With a Plug-in Hybrid Electric Vehicle (PHEV), you get a modest electric range, and in the case of the Toyota Prius PHEV, this is 16-24km of pure electric range (according to the manufacturer). The ace up the sleeves of PHEVs is that they have the ability to operate the vehicle as a hybrid when your battery has been fully depleted.
The Prius PHEV model we reviewed was a well-appointed example from 2012, courtesy of Auckland-based dealership City Motor Group, and it also boasted future-conscious extras like adaptive cruise control and a heads-up display.
The concept for the Prius PHEV was first seen by the public in 2009 at the Frankfurt Motor Show, and by Christmas Toyota had announced the production of the model in Japan. To gain interest in this new offering, 600 pre-production units were produced and sent around the globe.
The Prius PHEV has the same unmistakable silhouette across the Prius range, with a very fluid design, free from unnecessary frills. It’s only really up close that you see the minor differences, such as the added door concealing the charge port and the words ‘Plug-In Hybrid’ on the side. The rear also has large translucent tail light assemblies and a sweeping rear window with a compact spoiler.
Size-wise, the Prius PHEV is just 4480mm long and 1745mm wide, making the car fall nicely into the medium size segment.
The front of the Prius PHEV has a very sleek look which helps it achieve a drag coefficient rating (Cd) of just 0.25. It has a small upper grill, garnished with a chrome accent strip, and mounted in the center of the grille is a flush blue Toyota badge. The lights are sizable units which form an integral connection between the bonnet bumper and guards.
The lower section of the bumper has a deep scoop and two fog lights nestled neatly inside the shrouding. To tie the whole look together, there’s a second pop of color just in front of the lower valance.
The inside of the Toyota Prius PHEV gives off a very clean look, with buttons that are flush to the interface and don’t protrude outwards. There are only a couple of minor giveaways to let you know that you’re in an electrified car – namely the stubby translucent blue drive selector, and the blue ‘power button’ (as opposed to a standard start/stop button).
The accent paneling on the exterior of the model we tested was an unusual copper color that looked much like fine fish scales, which was refreshing to see over the usual glossy paneling and faux carbon fibre that some manufactures enjoy fitting their interiors with. There was also a sizable two-part glovebox to help expand the car’s storage options.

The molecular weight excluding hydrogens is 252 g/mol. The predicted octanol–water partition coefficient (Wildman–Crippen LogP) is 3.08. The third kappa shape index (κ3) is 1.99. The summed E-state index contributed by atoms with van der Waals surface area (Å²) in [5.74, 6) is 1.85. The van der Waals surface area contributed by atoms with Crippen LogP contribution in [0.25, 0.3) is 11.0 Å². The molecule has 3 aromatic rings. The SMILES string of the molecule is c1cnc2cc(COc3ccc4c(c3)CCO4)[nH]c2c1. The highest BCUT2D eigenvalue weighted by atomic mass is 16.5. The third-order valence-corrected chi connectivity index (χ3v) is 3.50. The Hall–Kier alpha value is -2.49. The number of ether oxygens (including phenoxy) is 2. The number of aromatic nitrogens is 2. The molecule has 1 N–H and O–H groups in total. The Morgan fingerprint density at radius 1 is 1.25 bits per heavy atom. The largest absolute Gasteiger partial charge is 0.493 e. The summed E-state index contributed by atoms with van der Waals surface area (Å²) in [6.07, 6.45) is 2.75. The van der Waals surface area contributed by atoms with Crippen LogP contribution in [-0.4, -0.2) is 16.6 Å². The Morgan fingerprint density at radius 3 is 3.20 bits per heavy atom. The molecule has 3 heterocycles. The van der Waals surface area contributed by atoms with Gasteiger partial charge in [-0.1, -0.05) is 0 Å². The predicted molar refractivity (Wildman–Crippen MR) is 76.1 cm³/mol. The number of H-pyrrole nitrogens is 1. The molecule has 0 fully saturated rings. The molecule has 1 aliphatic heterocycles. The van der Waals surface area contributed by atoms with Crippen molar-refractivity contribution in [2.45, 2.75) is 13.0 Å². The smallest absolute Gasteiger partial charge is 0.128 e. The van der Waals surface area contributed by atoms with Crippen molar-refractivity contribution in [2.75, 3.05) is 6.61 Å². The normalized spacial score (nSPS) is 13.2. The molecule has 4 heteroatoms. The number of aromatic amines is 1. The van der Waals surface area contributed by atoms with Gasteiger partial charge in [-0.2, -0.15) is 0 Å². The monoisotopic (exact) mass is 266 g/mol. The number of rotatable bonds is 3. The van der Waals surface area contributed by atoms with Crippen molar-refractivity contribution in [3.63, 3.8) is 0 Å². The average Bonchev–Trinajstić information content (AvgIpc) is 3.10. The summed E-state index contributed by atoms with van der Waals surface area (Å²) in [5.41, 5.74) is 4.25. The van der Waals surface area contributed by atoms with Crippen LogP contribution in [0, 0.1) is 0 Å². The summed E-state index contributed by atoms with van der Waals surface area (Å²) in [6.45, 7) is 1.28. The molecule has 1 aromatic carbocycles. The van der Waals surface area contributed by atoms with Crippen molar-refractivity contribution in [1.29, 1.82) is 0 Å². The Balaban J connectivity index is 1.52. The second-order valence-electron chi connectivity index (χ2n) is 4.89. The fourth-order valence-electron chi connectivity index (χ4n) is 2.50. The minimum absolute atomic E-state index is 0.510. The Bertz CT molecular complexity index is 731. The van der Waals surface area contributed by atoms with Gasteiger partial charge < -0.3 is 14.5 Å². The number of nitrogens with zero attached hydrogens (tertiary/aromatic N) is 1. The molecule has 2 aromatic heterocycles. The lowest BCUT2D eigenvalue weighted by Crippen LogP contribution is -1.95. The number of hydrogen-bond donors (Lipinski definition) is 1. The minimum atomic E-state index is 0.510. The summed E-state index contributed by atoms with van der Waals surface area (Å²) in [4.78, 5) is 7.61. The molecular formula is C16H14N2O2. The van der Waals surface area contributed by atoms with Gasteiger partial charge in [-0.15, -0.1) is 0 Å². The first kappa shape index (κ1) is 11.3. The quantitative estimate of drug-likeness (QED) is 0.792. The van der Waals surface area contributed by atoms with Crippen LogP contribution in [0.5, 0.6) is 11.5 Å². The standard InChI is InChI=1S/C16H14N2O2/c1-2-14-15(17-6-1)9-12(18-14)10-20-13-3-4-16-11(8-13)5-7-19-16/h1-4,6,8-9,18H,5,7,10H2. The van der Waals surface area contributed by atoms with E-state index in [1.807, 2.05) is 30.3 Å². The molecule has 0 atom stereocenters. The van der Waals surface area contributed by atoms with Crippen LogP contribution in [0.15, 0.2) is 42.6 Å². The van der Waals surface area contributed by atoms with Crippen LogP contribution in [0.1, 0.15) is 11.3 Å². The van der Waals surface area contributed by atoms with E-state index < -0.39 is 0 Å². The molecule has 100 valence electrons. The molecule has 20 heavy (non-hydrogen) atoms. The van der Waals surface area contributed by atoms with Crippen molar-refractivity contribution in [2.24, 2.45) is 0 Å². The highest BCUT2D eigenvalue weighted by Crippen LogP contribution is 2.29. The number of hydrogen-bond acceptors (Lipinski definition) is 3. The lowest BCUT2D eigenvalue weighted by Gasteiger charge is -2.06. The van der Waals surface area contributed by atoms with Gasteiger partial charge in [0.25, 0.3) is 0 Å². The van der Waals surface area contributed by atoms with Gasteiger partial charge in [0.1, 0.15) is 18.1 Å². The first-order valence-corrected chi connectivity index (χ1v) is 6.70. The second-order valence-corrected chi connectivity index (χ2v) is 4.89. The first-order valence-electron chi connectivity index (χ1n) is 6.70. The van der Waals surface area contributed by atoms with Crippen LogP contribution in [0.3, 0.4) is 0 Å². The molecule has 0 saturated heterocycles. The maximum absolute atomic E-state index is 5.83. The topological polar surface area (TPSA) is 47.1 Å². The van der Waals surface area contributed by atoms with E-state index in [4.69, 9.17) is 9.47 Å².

The gauges have a sort of ‘retro space vibe’ to them, with an expansive central all-in-one dash assembly with information displayed in a warm green hue. The speedo and fuel gauge are housed to the right, with all economy and power information to the left.
The front seats of the Pruis PHEV are comfortable, and you have the option of heating them on a cooler day. The seats on the model we tested were finished in a dark leather. The seats in the rear are just as pleasant, aided by an unusually thick lower seat squab.
The model we tested was kitted out with a premium JBL infotainment system, but as it’s a Japanese import, many of the infotainment features were not able to be used easily. The Bluetooth function worked just fine, allowing easy connection to listen to your favourite tunes from your connected device.
Overall, the car is nice and roomy and has a loading capacity behind the back seat of 441 litres, which is great for taxi drivers. This increases to 609 litres with the rear seats folded flat.
The 1.8L Atkinson Cycle engine develops 73kW at 5500rpm, however, the Prius PHEV is loaded with an additional two electric motors which offer a further 60kW of power. It still uses the Hybrid Synergy Drive system from the standard Prius model, but possesses a far more capable 4.4kWh lithium-ion battery, as opposed to the nickel metal hydride batteries found in the standard car.
The acceleration is reasonable – the Toyota Prius PHEV can hit 100km/h in 10.7 seconds, and the ride is smooth and soft.
Our model featured adaptive cruise control, making driving even easier. Add to that the aforementioned heads-up display, and it’s a very nice car to drive.
The Toyota Prius PHEV has three drive modes: all-electric (EV), and two hybrid modes - Eco and Power. The Eco mode is designed to maximise fuel savings for driving conditions, and softens the electronic throttle response by reducing its opening to a maximum of 11.6%.
The maximum speed in EV mode is limited to 100km/h, and Toyota estimate a range of 16 to 24km, however, it can be recharged quickly from a conventional NZ power socket in only 1.5 hours.
Economy-wise, the Prius PHEV’s fuel consumption is rated at 2.5L/100km according to the EPA. During testing, even with the battery depleted and running in hybrid mode we could achieve around 4L/100km via both motorway and urban driving.
If the range and price of used EV models are a stumbling block for you, but you’re still looking at cutting your fuel bill, the Toyota Prius PHEV could well be the perfect option for you.
The Toyota Prius PHEV has an incredible claimed range from new of 870km, meaning you can easily head away on an epic road trip and not have to worry about fuel until you get there.
At a glance
Model and year
Toyota Prius PHEV (2012)
1.8L petrol (73kW) plus 60kW electric motor
441 litres (all seats up)
Safety features include:
- ABS brakes
- Electronic Stability control (ESC)
- Front/side/overhead/knee airbags
For more information on safety ratings visit rightcar.govt.nz
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Thank you to City Motor Group for supplying us with the 2012 Toyota Prius PHEV for review.
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